If eating and breathing are things you value, stand very far back from Speedtek's '69 Camaro anytime it goes WOT. With a 900hp Gen III lump under its deceivingly benign stock cowl hood, the Camaro has a way of seriously agitating air molecules and turning its body parts into lethal projectiles. An SS badge here, a windshield molding there, this blue hellion sheds trim pieces left and right.
It's not that this is a poorly built machine by any means. To the contrary, in an era that pre-dated modern wind tunnel development by 20 years, GM engineers never had to account for 195 mph worth of wind resistance back in the '60s. And therein lies the beauty of Keith Sullivan's Camaro. Its blown 408ci LS small-block, T56 stick, and six-piston clamps aren't what make it cool. The fact that the Camaro's hardware has been pushed with enough brutality to dislodge body parts is what elevates its street cred far beyond that of the typical muscle car.
While ripping down the Texas Mile at 160-plus mph, a loud pop sent Keith into freak-out mode. As any battle-tested racer would, his first instinct was suspecting big-time mechanical failure. Was it a broken ball joint, a snapped driveshaft, or some bent-up valves? Upon realizing that the car was still driving perfectly, he figured out that a piece of molding must have come loose and smacked the windshield. "Since it was my first run ever down the Texas Mile, it was supposed to be a shakedown pass," he chuckles. "Just as I thought it might be a good idea to back off the gas at around the three-quarter-mile mark, something popped and scared the snot out of me. I hit the brakes for the last quarter-mile of the pass, and the car still ran 147 mph."
The best run of the day was a certified 195 mph, which isn't too shabby at all for a standing-mile rookie. Mind you, this is in a car wearing a completely stock body that has no aero modifications whatsoever. "Other than the molding flying off, the car is surprisingly stable at top speed and drives as straight as an arrow," Keith reports. "At that speed the wind noise is incredible. The body panels start creaking, and it sounds like someone is beating on the car with a baseball bat. A run like that takes about 28 seconds, so compared to drag racing, it's a very different kind of rush because you're in the gas for so long."
As you might suspect from the builder of a machine that looks this good and runs so hard, this isn't Keith's first stroll down F-body lane. Although no one had heard of Pro Touring 25 years ago, Keith had a '67 Camaro RS slammed on Rally wheels and big meats. Next came a big-blockûpowered Pro Street '69 Camaro that ran 10.0s at the dragstrip. Growing tired of building cars only to sell them and start all over again, Keith picked up his current '69 Camaro back in 1994 and vowed to keep it forever. "I bought this car to use as a daily driver 17 years ago. At $4,500, I thought I paid way too much for it," he quips.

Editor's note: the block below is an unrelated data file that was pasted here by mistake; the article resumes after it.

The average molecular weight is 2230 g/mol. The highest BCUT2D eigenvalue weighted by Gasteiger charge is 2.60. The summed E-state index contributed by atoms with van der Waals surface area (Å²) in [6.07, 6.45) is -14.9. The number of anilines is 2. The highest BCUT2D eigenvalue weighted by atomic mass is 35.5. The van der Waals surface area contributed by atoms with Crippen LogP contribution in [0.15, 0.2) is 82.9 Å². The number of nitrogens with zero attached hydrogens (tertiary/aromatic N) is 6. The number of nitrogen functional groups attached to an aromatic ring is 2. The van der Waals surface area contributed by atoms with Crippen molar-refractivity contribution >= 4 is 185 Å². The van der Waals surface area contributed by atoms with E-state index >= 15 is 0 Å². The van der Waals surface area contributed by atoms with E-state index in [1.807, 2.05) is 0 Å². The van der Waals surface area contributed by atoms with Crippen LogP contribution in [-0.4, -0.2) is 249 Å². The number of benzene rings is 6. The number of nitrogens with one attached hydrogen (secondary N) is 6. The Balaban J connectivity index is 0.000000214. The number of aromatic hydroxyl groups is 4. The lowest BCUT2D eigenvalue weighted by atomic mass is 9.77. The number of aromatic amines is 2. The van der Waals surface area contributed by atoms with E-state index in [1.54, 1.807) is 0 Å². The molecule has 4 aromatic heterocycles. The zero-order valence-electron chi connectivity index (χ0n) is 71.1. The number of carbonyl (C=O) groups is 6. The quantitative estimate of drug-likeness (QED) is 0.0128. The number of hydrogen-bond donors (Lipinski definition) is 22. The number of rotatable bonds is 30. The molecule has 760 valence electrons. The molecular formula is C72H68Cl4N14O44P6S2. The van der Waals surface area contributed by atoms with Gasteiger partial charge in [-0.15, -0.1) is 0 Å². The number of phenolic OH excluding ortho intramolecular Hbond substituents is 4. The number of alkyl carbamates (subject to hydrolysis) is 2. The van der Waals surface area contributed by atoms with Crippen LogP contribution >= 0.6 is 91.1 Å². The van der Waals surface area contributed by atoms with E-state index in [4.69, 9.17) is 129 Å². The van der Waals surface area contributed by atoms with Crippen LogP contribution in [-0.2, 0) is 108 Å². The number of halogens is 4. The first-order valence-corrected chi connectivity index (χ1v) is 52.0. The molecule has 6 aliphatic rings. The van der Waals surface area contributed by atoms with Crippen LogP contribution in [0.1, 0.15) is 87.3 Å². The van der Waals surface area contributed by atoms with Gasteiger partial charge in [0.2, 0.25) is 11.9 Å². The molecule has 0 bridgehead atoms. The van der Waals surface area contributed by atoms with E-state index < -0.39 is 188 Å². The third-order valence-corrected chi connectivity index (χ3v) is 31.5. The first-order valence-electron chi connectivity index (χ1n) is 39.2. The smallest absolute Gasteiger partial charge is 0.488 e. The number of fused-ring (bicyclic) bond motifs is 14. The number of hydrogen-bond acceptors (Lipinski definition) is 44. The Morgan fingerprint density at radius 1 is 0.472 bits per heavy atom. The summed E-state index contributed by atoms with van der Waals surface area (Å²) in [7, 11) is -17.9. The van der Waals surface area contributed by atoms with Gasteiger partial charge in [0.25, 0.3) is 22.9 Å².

Intended from the get-go to be a keeper, the pressure was on to build something that would top all of Keith's previous Camaros. As the owner of Speedtek (www.speedtek.net), he had to make time after business hours and on weekends to make progress through the car's various stages. The car was in a constant state of evolution as the years passed, but when the Pro Touring scene started blowing up, Keith wanted a piece of the action. He started out by dropping in a fuel-injected 406ci small-block and a Tremec T56 transmission.
Next on the agenda was some Gen III power, so he promptly assembled a 408ci package. Based on a 6.0L iron truck block that's been bored to 4.030 inches, it features a Lunati steel 4.000-inch crank and rods matched with 9.8:1 forged pistons. Ported factory LS6 cylinder heads feed the short-block, while a Comp 239/243-at-0.050 hydraulic roller cam with 0.624/0.624-inch lift actuates the valves. The Big Daddy in the mix is a Kenne Bell 2.8L supercharger that boosts the 408ci combo to 746 rear-wheel hp at 6,000 rpm and 759 lb-ft of torque at 4,300 rpm on a mix of 93-octane pump gas and methanol injection. A stock computer controls the fuel and spark.
While fancy suspension components are merely things to brag about for many Pro Touring machines, dialing in maximum stick was mandatory for Keith's Camaro. The underpinnings got a complete rework with a Heidts Pro-G front clip that includes tubular control arms, coilovers, a 1.25-inch sway bar, drop spindles, and a power steering rack. Out back, a Heidts four-link setup swings a Moser 12-bolt fitted with 3.42:1 gears. To scrub off speed following each standing-mile jaunt, there are Baer 13-inch rotors all around with six-piston calipers in front and four-piston units in the rear. Providing bite in the turns are Boyd Coddington F09 18x8 front wheels wearing 265/35ZR-18 Nitto tires, and putting the power down are 18x12s wrapped in 345/35ZR-18 Hoosier R6 road-race tires.
Despite the Camaro's land-speed prowess, Keith insists that it's a street car. After witnessing him put around 150 miles on the car in 100-plus-degree heat for our photo shoot, we're fully convinced. For much of the 17 years Keith has owned the F-body, it has served as his daily driver and he figures that he's put 200,000 miles on it. Although he's hungry to break the two-buck barrier at the Texas Mile and plans to get there with the addition of a custom front spoiler and a larger intercooler water tank, what he enjoys the most is beating on the Camaro on the street.
"As I was driving back from Hooters the other day, I got the car up to 120 mph and the front windshield molding flew off," he reports. For Keith Sullivan's Camaro, a future 200 mph seems like a certainty. He just needs to figure out how to keep all of the body parts attached.
The best run of the day was 195 mph, which isn't too shabby at all for a standing-mile rookie.